For those freaking out about Rick Warren’s comments about the Catholic Church, MAYBE you didn’t read them. He is talking about a joint purpose in terms of supporting the family and traditional moral values in the public square.
If you are going to make theology a point of division on that, then no wonder our culture is in the position it’s in.
Such a stance (against what Warren is saying) is stupid, both as an abstract idea and a practical reality. We can have different theologies and the same, or very similar, values.
I’m tired of theology being used this way. We use it as a litmus test in truly idiotic and counterproductive ways that are not biblical. Doing good has no limits placed on it by theology. Jesus kind of blew that whole thing away with all that “Love your enemy” crap.
But of course, I don’t think it’s crap, although I’m inclined to think you do if you think working with people who love and value and cherish the family just like you do are somehow unworthy of working with you in pursuing its realization in public policy, because of theological differences. If Jesus commands us to love our ENEMIES, how on earth could such a stance be justified?
Many know this, but in case it has been forgotten, the Parable of the Good Samaritan, beyond exemplifying acts of extraordinary kindness between strangers Jesus redefined as “neighbors” (after commanding “Love your neighbor as yourself”), is particularly noteworthy for one very important reason: The Good Samaritan was a Samaritan, who in Jewish eyes at the time were the most heretical of the heretics. Samaritans did not even consider the Temple to be holy, nor did they engage in many other orthodox Jewish practices (though the first century was certainly a time of great religious diversity within Judaism prior to the advent of Christ). They were not considered “Jews” by Jews, and for this they were despised. But the commandment Jesus delivered to the lawyer who was trying to weasel out of loving his neighbor as himself by asking what Jesus meant by “neighbor” (some things never change) was, for a Jew at the time, literally unthinkable: Act like the Samaritan. Of course, he didn’t say adopt the Samaritan’s theology, or begin worshiping like the Samaritan. But he said to love his neighbor as the Samaritan had done, and thus concurrently extended the idea of benevolence beyond simply to one’s family, nation, or religion – to everyone.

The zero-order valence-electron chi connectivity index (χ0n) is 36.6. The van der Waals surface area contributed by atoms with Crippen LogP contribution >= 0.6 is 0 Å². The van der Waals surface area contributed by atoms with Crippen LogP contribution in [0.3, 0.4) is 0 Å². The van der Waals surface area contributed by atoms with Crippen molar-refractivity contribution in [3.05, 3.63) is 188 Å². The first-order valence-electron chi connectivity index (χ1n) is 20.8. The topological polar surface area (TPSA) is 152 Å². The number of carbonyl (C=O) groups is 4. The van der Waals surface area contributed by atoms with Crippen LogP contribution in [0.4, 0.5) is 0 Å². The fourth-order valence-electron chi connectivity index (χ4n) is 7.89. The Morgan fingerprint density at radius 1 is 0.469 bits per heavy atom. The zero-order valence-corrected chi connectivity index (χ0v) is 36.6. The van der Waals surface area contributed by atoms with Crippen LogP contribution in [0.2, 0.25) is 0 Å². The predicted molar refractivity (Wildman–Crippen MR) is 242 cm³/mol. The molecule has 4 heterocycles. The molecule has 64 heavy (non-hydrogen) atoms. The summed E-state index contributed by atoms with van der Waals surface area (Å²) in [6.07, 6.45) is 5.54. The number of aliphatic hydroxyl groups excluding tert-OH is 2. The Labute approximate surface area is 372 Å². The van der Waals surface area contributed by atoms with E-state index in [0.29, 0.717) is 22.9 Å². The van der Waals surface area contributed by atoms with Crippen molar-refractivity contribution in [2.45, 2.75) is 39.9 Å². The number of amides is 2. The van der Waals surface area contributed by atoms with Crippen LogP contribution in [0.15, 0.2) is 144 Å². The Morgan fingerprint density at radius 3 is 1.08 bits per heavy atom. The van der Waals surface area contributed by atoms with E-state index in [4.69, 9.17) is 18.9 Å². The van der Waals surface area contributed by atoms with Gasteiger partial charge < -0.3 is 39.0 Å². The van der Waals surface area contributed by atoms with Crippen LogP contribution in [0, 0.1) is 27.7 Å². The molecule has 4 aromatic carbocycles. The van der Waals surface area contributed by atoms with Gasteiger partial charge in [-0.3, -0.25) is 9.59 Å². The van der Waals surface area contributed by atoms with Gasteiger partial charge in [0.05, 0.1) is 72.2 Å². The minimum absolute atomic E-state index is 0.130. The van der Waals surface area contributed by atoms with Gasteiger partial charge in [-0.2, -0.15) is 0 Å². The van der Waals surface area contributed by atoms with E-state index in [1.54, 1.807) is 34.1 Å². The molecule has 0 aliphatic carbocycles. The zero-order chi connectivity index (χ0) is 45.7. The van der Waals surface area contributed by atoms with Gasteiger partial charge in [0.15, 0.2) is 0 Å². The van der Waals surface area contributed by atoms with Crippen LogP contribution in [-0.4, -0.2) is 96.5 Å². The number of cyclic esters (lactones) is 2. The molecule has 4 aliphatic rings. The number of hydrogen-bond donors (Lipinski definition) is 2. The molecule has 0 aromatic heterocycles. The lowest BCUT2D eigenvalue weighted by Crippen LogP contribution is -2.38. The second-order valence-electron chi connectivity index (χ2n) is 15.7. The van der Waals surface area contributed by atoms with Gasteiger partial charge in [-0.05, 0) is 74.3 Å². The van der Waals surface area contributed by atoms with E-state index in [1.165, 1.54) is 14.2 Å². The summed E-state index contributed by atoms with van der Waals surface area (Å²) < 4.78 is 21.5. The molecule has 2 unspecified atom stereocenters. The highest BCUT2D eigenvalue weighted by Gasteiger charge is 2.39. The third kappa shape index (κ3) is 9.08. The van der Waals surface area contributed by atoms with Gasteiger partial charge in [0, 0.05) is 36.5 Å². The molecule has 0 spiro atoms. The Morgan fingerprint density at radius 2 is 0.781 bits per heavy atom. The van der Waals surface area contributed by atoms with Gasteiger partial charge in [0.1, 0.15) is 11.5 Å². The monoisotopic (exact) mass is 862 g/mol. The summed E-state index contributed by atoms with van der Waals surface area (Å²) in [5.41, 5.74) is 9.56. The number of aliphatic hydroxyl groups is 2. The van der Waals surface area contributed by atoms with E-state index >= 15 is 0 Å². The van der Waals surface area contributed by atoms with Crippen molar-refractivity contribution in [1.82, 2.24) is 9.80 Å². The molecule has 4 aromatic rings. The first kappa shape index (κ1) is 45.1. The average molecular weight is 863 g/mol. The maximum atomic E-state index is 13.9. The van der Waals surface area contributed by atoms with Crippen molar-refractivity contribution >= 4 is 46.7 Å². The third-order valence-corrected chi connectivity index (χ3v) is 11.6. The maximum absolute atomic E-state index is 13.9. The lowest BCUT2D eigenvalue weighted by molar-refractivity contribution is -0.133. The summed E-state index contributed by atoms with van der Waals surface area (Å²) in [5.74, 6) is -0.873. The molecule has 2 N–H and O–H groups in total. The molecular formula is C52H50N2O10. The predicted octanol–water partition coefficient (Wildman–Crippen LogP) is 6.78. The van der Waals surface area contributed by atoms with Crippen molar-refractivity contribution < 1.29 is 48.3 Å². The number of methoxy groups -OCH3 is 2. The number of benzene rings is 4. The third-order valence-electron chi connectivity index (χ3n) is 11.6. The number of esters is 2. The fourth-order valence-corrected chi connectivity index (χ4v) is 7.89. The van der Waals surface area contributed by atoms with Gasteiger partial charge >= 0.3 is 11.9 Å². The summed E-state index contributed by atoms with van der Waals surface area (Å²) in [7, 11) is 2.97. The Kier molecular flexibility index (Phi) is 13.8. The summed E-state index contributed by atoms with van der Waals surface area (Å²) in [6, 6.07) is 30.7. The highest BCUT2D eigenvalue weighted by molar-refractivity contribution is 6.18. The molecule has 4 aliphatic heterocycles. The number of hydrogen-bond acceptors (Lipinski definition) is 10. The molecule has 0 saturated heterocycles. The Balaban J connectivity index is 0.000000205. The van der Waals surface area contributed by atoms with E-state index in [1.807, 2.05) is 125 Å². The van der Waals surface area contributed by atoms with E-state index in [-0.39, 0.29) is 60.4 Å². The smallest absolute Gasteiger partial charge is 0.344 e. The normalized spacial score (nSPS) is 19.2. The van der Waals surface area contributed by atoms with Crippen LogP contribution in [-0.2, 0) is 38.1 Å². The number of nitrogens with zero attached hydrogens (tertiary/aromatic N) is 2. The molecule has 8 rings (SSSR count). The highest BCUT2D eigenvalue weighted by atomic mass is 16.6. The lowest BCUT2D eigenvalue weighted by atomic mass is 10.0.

Can it really be believed that Jesus would have objected to a Jew working with the Good Samaritan to help the stranger who had been mugged on the road in that parable? No, it cannot. And what Rick Warren was saying about the Catholic Church was not, as far as I can tell, intended to minimize genuine theological differences between Catholics and evangelicals, but rather to show that, at least within the paradigm of the Good Samaritan parable (my paradigm, not his), evangelicals have far more in common with Catholics than Jews had with Samaritans. And yet Jesus commended the Jewish lawyer to act like the Samaritan. We have theological differences, yes, but our values are so utterly similar, if not identical. Even if you believe, as some do, that the Catholic Church is utterly heretical, Jesus himself took that issue off the table when it comes to simply doing good to others.
And here is the thing: The Samaritan in that parable was a good man because he recognized the damage and he did something about it. Catholics and evangelicals both recognize the same damage that is happening to the family, to morality, to sexual ethics and to many other cultural concerns in our time. We both see the same man on the side of the road, mugged, injured and in danger of death. And the hard facts (for some evangelicals) are simply this: Some of the best, most amazing and most fruitful people in the world are Catholics … and I’m not even a Catholic.
So we have a choice to make, and not only when it comes to Catholics, but all those who, even if we have theological disagreements, share our same values, see the same problem, see the same injured and dying man on the road and desperately want to help him: We can either be the orthodox, theologically straight Levite, or we can be the Good Samaritan, join with other Good Samaritans and live out the true theology Jesus the Messiah laid out for us: Love of God and love of neighbor.
What will it be?
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